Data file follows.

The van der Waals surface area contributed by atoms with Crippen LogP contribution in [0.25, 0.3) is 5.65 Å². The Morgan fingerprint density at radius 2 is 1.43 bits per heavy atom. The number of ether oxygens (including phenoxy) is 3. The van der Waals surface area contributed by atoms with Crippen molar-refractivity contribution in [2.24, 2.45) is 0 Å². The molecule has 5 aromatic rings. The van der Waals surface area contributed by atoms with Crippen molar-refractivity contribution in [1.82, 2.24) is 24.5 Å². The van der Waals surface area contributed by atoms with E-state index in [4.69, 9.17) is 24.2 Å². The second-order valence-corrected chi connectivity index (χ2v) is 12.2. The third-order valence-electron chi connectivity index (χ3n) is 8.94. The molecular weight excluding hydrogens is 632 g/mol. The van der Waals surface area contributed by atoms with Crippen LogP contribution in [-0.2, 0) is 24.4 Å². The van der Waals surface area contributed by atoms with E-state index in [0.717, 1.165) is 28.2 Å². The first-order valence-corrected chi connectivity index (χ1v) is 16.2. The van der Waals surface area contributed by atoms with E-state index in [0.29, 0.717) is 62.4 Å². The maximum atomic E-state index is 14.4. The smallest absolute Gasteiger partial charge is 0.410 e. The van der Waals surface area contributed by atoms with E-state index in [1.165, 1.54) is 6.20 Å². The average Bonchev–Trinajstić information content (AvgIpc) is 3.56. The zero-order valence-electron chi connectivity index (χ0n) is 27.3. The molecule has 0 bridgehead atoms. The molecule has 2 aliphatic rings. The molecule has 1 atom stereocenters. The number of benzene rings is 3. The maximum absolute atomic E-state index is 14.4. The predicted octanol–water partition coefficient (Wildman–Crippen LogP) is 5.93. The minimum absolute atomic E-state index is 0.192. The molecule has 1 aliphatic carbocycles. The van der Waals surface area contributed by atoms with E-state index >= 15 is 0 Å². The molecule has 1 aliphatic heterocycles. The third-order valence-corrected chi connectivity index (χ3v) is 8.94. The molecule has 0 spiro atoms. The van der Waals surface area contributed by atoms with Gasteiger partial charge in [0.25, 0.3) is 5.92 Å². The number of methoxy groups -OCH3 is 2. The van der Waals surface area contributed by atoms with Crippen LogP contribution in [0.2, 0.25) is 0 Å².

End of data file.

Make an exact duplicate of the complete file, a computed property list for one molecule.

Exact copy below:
The van der Waals surface area contributed by atoms with Crippen LogP contribution in [0.25, 0.3) is 5.65 Å². The Morgan fingerprint density at radius 2 is 1.43 bits per heavy atom. The number of ether oxygens (including phenoxy) is 3. The van der Waals surface area contributed by atoms with Crippen molar-refractivity contribution in [2.24, 2.45) is 0 Å². The molecule has 5 aromatic rings. The van der Waals surface area contributed by atoms with Crippen molar-refractivity contribution in [1.82, 2.24) is 24.5 Å². The van der Waals surface area contributed by atoms with E-state index in [4.69, 9.17) is 24.2 Å². The second-order valence-corrected chi connectivity index (χ2v) is 12.2. The third-order valence-electron chi connectivity index (χ3n) is 8.94. The molecular weight excluding hydrogens is 632 g/mol. The van der Waals surface area contributed by atoms with Crippen LogP contribution in [-0.2, 0) is 24.4 Å². The van der Waals surface area contributed by atoms with E-state index in [0.717, 1.165) is 28.2 Å². The first-order valence-corrected chi connectivity index (χ1v) is 16.2. The van der Waals surface area contributed by atoms with E-state index in [0.29, 0.717) is 62.4 Å². The maximum atomic E-state index is 14.4. The smallest absolute Gasteiger partial charge is 0.410 e. The van der Waals surface area contributed by atoms with E-state index in [1.165, 1.54) is 6.20 Å². The average Bonchev–Trinajstić information content (AvgIpc) is 3.56. The zero-order valence-electron chi connectivity index (χ0n) is 27.3. The molecule has 0 bridgehead atoms. The molecule has 2 aliphatic rings. The molecule has 1 atom stereocenters. The number of benzene rings is 3. The maximum absolute atomic E-state index is 14.4. The predicted octanol–water partition coefficient (Wildman–Crippen LogP) is 5.93. The minimum absolute atomic E-state index is 0.192. The molecule has 1 aliphatic carbocycles. The van der Waals surface area contributed by atoms with E-state index >= 15 is 0 Å². The molecule has 1 aliphatic heterocycles. The third-order valence-corrected chi connectivity index (χ3v) is 8.94. The molecule has 0 spiro atoms. The van der Waals surface area contributed by atoms with Gasteiger partial charge in [0.25, 0.3) is 5.92 Å². The number of methoxy groups -OCH3 is 2. The van der Waals surface area contributed by atoms with Crippen LogP contribution in [0.2, 0.25) is 0 Å².